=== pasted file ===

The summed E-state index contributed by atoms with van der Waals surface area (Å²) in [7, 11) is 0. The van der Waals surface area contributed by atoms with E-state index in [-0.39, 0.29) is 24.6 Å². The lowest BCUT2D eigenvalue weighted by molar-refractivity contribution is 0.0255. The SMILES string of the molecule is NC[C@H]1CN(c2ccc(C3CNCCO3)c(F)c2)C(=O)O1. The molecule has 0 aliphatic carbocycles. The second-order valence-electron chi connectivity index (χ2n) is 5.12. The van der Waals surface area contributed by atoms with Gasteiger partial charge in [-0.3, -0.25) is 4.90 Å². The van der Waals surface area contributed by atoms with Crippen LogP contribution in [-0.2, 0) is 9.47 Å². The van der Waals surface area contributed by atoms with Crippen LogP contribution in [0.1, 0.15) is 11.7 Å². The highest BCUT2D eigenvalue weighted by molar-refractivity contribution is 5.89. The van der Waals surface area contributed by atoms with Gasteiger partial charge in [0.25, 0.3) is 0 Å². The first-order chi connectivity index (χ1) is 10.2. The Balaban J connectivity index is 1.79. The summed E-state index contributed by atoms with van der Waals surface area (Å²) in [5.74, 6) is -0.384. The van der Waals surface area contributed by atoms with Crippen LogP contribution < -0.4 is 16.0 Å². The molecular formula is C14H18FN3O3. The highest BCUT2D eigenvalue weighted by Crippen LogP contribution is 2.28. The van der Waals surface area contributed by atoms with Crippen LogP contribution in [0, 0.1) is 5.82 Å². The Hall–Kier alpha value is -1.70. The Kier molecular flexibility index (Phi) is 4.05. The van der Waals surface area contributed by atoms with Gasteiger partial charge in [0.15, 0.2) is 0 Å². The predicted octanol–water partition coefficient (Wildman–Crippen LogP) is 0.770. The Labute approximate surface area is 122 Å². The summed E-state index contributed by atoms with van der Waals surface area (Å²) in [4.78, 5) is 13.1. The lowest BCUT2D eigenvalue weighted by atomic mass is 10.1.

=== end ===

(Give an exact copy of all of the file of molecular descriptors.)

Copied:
The summed E-state index contributed by atoms with van der Waals surface area (Å²) in [7, 11) is 0. The van der Waals surface area contributed by atoms with E-state index in [-0.39, 0.29) is 24.6 Å². The lowest BCUT2D eigenvalue weighted by molar-refractivity contribution is 0.0255. The SMILES string of the molecule is NC[C@H]1CN(c2ccc(C3CNCCO3)c(F)c2)C(=O)O1. The molecule has 0 aliphatic carbocycles. The second-order valence-electron chi connectivity index (χ2n) is 5.12. The van der Waals surface area contributed by atoms with Gasteiger partial charge in [-0.3, -0.25) is 4.90 Å². The van der Waals surface area contributed by atoms with Crippen LogP contribution in [-0.2, 0) is 9.47 Å². The van der Waals surface area contributed by atoms with Crippen LogP contribution in [0.1, 0.15) is 11.7 Å². The highest BCUT2D eigenvalue weighted by molar-refractivity contribution is 5.89. The van der Waals surface area contributed by atoms with Gasteiger partial charge in [0.25, 0.3) is 0 Å². The first-order chi connectivity index (χ1) is 10.2. The Balaban J connectivity index is 1.79. The summed E-state index contributed by atoms with van der Waals surface area (Å²) in [5.74, 6) is -0.384. The van der Waals surface area contributed by atoms with Crippen LogP contribution < -0.4 is 16.0 Å². The molecular formula is C14H18FN3O3. The highest BCUT2D eigenvalue weighted by Crippen LogP contribution is 2.28. The van der Waals surface area contributed by atoms with Crippen LogP contribution in [0, 0.1) is 5.82 Å². The Hall–Kier alpha value is -1.70. The Kier molecular flexibility index (Phi) is 4.05. The van der Waals surface area contributed by atoms with Gasteiger partial charge in [0.15, 0.2) is 0 Å². The predicted octanol–water partition coefficient (Wildman–Crippen LogP) is 0.770. The Labute approximate surface area is 122 Å². The summed E-state index contributed by atoms with van der Waals surface area (Å²) in [4.78, 5) is 13.1. The lowest BCUT2D eigenvalue weighted by atomic mass is 10.1.